Empirical evidence of human-induced climate change? Here you go

Senator Malcolm Roberts
Senator Malcolm Roberts

One Nation Senator Malcolm Roberts is at it again, banging on about climate change denial.

Last week, Dr Karl Kruszelnicki wrote on Twitter that he’d met with Senator Roberts and … “Unfortunately, I felt that we could not find common ground –  our proposed debate would be pointless.” In response, Roberts immediately posted a YouTube video claiming he “absolutely won it” – the debate on climate change that didn’t happen.

Several of the best scientific minds in the world have tried to explain climate change to Senator Roberts, including Nobel Prize winner Professor Peter Doherty, Australia’s chief scientist Dr Alan Finkel, celebrity science communicator Professor Brian Cox and Gavin Schmidt, head of NASA’s Goddard Institute of Space Studies.

But, somehow, the message still hasn’t gotten through. Last month, Roberts accused Labor Senator McAllister of not having any empirical evidence of him not having empirical evidence (I think that’s what he meant. You figure it out).

I’m not sure if anyone else is still listening to this guy, but it got me thinking: How is it possible for a literate person to still believe there’s no “empirical evidence” for human-induced climate change? And why can’t we just settle this once and for all?

First of all, let’s be clear: the question is kinda dumb. Say for a second it isn’t us – the warming. Let’s pretend it is volcanoes, solar flares, aliens (someone help me out … since there is nothing else that is credibly causing it, but anyway).

It doesn’t change the fact that we know greenhouse gases cause warming. Empirically. There are a bunch of experiments you can do at home to test it for yourself, going all the way back to Tyndall’s original 1859 proof, yes, 158 years ago.

If you couldn’t be bothered with classroomy type things and sticking thermometers in jars, the easiest “empirical” proof is to go on Amazon, buy a $15 infrared thermometer, take out the thermometer, and wave it in the air like you just don’t care.

You will notice that when an infrared thermometer is pointing straight up at blue sky, it shows the air as being cooler than when you point it sideways at the horizon. That’s because sideways the thermometer is seeing more greenhouse gas. Oh, and watch out for clouds. Infrared bouncing off clouds is also hotter than the blue bits of sky, because water vapour is a greenhouse gas. So. There. Proven. Empirically.

We know greenhouse gas causes warming, and the world is getting warmer – setting aside who is to blame, for now – and we know more greenhouse gases make it worse. So why on earth would we keep adding more gas? If your boat is leaking, you don’t refuse to bail water because you didn’t make the hole.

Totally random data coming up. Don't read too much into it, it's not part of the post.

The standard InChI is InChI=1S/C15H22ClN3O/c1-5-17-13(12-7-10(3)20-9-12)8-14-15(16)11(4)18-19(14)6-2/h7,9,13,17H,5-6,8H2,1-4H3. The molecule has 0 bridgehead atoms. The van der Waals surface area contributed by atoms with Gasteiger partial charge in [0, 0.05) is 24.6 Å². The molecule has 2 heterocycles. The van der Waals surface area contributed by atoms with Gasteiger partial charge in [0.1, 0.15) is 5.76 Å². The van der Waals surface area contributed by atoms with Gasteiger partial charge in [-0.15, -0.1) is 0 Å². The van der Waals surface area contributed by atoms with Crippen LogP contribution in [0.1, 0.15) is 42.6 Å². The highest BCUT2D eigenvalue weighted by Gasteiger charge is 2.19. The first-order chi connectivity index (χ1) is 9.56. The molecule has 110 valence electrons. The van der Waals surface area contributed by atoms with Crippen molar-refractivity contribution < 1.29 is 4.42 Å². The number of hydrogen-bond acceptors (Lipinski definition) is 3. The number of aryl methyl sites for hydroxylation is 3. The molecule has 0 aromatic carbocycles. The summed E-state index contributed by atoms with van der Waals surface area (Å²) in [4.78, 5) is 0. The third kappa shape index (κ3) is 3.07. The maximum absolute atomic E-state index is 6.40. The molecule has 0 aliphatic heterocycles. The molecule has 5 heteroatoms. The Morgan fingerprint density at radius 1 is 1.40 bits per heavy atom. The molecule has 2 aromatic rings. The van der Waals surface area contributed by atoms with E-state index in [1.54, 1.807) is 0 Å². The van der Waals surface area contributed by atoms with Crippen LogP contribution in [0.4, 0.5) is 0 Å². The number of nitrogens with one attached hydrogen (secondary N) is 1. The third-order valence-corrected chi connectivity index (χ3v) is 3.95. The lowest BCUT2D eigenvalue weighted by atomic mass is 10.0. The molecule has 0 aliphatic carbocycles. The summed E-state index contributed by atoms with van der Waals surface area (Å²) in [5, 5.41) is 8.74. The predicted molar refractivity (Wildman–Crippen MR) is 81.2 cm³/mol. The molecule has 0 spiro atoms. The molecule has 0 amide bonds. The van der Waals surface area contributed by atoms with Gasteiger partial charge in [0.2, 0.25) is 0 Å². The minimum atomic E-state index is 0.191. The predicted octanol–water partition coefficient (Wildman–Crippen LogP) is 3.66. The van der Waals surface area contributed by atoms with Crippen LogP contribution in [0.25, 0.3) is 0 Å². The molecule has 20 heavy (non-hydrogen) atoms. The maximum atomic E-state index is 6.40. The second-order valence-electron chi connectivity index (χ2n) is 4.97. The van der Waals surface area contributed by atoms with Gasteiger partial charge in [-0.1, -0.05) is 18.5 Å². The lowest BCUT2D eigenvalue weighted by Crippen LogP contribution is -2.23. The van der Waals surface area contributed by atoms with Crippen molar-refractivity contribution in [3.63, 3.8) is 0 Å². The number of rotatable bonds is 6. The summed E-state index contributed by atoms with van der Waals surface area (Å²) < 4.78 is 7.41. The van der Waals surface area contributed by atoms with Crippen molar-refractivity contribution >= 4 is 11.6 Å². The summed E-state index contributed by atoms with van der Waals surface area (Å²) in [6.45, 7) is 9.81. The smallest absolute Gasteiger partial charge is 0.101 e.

Ultimately, whether or not human beings cause global warming shouldn’t matter, as much as whether we can stop it. Or slow it down. Which requires producing less greenhouse gas.

Anyway, let’s set aside logic for a minute more, and consider again our friend Roberts. What exactly is he looking for when he says “empirical evidence” that humans are causing climate change? In an interview on Lateline last year, Roberts defined “empirical evidence” as “observations in the real world, it’s measured real world data”.

He said it again in his YouTube video yesterday:

“Science is decided by measured data, physical observation.”

There are a bunch of problems with this definition of science, in particular whether a computer model exists in the real world. More importantly, scientists often measure the effects of a thing as evidence of the thing itself. For example, the busted remnants of a decayed Higgs Boson prove the Higgs Boson was there a second ago – even if we never saw the Higgs Boson. There’s also corroboration. I’ve never jabbed myself in the eye with a pen, but I’m 100 per cent sure it would hurt based on what happens when I jab myself elsewhere. Still, for Roberts’ benefit, let’s go with the simplest definition possible: If you can’t see it, it ain’t real.

So how do you see whether humans cause climate change? How do we know that it is us, humans, punching a hole in the boat?

Two plastics bags and a rock

The answer is simple and fairly cheap. All you need is $50, two plastic bags and a rock.

In your first plastic bag, you need some old air – the older, the better. By “old air” I mean air out of an old scuba tank, BB gun, air compressor – anything where the container is inert, airtight and old, you’re all good. The older the old air is, the more clearly you’ll see the results.

Twenty years old would be good; 40 years would be amazing. You also want your plastic bag to be airtight and clean. The pros use Teldar bags. You could also rig yourself a “lung box” to pump the sample air into the bag. Oh, but don’t Google “lung box”. It’s gross. Try “vacuum air sampling box”. Better still, if you’re flush with coin, jump online and grab a second-hand “summa canister” for about $300.